To be back in Cairo…..the traffic is out of control, and there are honks blowing everywhere and people walking on the highway and crowds everywhere. Aah, I’m back in Cairo!
Craig was very busy while I was gone with school issues, and with driving solo! I knew he was destined to be a bumper car driver! He has definitely enjoyed this driving more than he should be! He is driving to and from school solo now. After a week with school driver Faiz, who spoke only Arabic, showing him the landmarks, as most signs are in Arabic, and how to drive aggressively, he feels he can make it. He has described it to some as bumper cars and go-cart racing combined. As Emily said, “there is a flow, just find it” as he glides across 4 lanes in a half block to u-turn and does it again the opposite direction to get his right turn home. The goal is to move quickly and be first to the spot. Always look forward and peripheral but not behind, and GO. Do not turn sideways to check!
His first solo day encountered 3 manhole covers missing that were there the day before, one family of 4 on a small motorcycle, taxis or mini buses stopping in the middle of the street to drop off or pickup at will, two spots where locals removed the government barriers to prevent cross traffic on this major road, two donkey carts with loads, motorcycles and mopeds weaving to any open spot, two vehicles coming the wrong way, and two jerks trying to be first too. But as he said, he survived!
We are sending pictures of the traffic in Cairo. There are pictures that show the heavy traffic with several lanes in a road that are really made for only 2 lanes. Instead, there are at least 3-4 cars/buses/donkeys/walkers/bikers/motorcycles all playing chicken to use those lanes. Their way of getting their way is to honk and keep nosing their way into place, hoping that the other cars will let them in. Sometimes they will go the wrong way on the street, sometimes they will just decide to do a U-turn in a lane, sometimes they will just plain stop in the middle of the road to let someone out and everyone needs to be prepared to stop as well. Most times the drivers don’t use their turn signals. Many times they don’t use headlights, even in the middle of the night.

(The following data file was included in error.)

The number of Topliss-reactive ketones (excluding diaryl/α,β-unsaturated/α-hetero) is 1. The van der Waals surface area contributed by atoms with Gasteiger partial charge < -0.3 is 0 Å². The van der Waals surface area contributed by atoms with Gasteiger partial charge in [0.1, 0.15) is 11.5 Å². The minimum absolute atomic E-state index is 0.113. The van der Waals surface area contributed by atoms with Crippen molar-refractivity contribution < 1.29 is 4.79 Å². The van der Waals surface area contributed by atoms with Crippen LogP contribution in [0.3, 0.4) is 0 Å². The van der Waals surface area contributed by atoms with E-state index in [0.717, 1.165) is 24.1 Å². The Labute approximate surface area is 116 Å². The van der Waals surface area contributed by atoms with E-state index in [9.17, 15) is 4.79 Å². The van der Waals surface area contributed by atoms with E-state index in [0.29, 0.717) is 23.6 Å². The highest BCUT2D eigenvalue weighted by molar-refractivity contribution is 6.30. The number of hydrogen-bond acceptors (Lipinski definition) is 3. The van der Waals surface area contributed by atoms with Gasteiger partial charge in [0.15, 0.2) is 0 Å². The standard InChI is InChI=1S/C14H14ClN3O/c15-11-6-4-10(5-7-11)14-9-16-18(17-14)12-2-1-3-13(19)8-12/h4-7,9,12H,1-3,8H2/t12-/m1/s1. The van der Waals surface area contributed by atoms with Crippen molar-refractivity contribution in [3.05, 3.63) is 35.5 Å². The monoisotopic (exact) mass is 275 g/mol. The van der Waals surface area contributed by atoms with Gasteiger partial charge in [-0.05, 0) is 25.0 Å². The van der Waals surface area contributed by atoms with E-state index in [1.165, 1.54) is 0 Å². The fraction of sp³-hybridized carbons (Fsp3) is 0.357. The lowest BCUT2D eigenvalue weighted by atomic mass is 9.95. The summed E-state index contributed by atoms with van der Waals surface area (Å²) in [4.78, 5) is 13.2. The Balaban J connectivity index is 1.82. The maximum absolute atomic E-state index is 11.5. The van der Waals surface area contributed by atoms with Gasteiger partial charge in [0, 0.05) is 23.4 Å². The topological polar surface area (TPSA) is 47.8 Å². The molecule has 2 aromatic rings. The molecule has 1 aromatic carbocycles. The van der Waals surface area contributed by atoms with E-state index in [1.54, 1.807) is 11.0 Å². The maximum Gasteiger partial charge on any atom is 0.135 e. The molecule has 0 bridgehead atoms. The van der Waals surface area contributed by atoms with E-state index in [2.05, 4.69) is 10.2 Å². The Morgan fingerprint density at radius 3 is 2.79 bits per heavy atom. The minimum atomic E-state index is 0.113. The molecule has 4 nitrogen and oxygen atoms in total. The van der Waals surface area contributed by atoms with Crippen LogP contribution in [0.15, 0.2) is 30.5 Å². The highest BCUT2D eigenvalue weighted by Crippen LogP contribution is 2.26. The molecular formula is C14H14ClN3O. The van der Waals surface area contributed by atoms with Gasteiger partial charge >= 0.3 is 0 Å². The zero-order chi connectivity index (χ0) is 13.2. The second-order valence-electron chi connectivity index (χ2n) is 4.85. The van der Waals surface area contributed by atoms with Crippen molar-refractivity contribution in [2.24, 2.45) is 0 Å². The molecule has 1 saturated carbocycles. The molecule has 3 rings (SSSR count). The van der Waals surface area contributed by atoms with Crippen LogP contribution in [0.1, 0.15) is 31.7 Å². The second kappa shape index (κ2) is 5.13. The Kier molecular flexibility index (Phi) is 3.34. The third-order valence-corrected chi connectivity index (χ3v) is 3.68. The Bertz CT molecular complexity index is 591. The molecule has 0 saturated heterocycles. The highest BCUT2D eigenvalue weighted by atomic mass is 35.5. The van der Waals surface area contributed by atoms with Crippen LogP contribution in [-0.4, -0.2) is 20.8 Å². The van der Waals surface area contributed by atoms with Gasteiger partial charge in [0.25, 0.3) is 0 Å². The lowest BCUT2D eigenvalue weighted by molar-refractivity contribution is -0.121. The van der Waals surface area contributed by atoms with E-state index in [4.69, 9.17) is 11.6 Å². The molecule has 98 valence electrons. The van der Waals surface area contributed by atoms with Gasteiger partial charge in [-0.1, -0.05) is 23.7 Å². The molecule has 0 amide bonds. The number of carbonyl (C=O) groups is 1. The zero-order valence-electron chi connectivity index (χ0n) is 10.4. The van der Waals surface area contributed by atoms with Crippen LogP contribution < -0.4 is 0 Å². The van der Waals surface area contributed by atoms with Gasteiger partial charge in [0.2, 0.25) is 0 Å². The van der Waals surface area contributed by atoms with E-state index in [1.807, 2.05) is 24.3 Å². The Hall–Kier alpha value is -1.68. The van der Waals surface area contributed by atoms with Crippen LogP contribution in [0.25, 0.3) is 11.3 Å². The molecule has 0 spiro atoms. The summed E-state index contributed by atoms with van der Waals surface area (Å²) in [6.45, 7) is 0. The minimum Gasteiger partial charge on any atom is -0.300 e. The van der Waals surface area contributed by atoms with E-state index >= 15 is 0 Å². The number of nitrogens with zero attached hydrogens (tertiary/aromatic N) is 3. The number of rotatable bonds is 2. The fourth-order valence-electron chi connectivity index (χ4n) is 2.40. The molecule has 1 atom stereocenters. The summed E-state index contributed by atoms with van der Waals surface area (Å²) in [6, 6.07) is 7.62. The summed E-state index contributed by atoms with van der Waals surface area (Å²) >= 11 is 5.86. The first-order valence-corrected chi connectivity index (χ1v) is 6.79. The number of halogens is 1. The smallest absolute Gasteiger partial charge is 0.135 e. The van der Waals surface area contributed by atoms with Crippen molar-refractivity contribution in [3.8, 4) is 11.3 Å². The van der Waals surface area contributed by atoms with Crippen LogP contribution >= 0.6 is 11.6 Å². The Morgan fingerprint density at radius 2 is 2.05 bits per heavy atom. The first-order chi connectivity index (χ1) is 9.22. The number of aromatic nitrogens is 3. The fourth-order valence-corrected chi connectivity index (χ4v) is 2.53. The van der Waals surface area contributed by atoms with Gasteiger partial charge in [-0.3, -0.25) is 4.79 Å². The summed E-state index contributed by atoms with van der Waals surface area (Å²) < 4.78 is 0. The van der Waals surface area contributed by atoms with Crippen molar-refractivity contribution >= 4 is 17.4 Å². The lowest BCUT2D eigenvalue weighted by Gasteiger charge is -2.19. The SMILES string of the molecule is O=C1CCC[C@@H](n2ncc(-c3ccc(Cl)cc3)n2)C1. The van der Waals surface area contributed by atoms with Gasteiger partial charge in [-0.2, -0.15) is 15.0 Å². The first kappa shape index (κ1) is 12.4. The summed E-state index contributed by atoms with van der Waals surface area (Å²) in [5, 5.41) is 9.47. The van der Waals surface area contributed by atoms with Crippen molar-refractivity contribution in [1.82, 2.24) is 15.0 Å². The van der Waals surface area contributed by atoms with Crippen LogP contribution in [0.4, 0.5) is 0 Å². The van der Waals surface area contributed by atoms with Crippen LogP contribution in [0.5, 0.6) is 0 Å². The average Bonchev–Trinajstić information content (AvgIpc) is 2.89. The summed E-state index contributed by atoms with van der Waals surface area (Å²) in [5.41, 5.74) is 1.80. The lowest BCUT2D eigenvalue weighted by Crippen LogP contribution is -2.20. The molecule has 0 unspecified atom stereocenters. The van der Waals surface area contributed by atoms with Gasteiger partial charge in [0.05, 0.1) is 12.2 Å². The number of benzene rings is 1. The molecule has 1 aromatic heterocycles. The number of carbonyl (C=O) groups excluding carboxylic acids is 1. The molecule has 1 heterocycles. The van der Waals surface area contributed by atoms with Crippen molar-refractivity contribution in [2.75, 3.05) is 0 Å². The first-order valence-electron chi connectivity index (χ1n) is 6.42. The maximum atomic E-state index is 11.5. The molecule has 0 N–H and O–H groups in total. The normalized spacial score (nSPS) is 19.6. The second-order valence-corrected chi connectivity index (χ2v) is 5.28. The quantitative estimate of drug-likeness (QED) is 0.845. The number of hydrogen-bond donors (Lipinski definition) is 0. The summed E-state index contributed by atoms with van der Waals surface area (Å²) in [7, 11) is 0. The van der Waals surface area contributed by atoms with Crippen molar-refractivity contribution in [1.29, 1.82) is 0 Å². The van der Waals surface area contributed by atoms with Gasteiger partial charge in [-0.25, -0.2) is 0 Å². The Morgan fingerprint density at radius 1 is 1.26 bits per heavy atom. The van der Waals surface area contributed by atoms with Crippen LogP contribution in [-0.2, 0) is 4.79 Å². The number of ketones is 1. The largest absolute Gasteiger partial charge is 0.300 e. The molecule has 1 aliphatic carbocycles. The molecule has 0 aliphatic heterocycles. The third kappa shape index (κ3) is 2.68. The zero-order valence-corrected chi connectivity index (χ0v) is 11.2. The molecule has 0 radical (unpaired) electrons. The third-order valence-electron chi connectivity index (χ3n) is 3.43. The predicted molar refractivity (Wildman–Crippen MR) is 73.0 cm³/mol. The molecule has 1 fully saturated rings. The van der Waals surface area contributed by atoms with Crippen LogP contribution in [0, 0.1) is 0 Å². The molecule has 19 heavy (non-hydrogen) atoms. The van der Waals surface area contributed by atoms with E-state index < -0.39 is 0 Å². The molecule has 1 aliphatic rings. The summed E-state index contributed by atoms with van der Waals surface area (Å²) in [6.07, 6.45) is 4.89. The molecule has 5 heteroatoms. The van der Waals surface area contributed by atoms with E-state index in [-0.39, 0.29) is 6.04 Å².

If there are roadblocks and they disagree with it, they will remove the roadblocks so they can get to where they want to go. If they need to run into a store, they just double park somewhere and leave the car running. If someone needs to move it they can, the keys are there.
It is quite common to drive with only an inch between you and the next vehicle, and to have your side view mirror hit as you drive by slowly trying to inch your way through a very narrow space on the extremely tight street. Every day of driving is an adventure. I don’t want to drive myself, but I thoroughly enjoy driving with my driver, Khaleed. As he says. he has been a driver for 22 years, and he knows all of Egypt like the veins of his feet. I just close my eyes and say a prayer and trust he knows much more than I do.
Today we will go to the Tentmaker’s area and also to Khan al-Khalili, both very famous shopping areas in old Cairo. We’ll update you soon.
Craig and Terry
Click the following link for the first installment of CRAIG PAUL AND TERRY PAUL: Living in Egypt - Part 1.
Wayzata.com is your Craig and Terry Paul leader.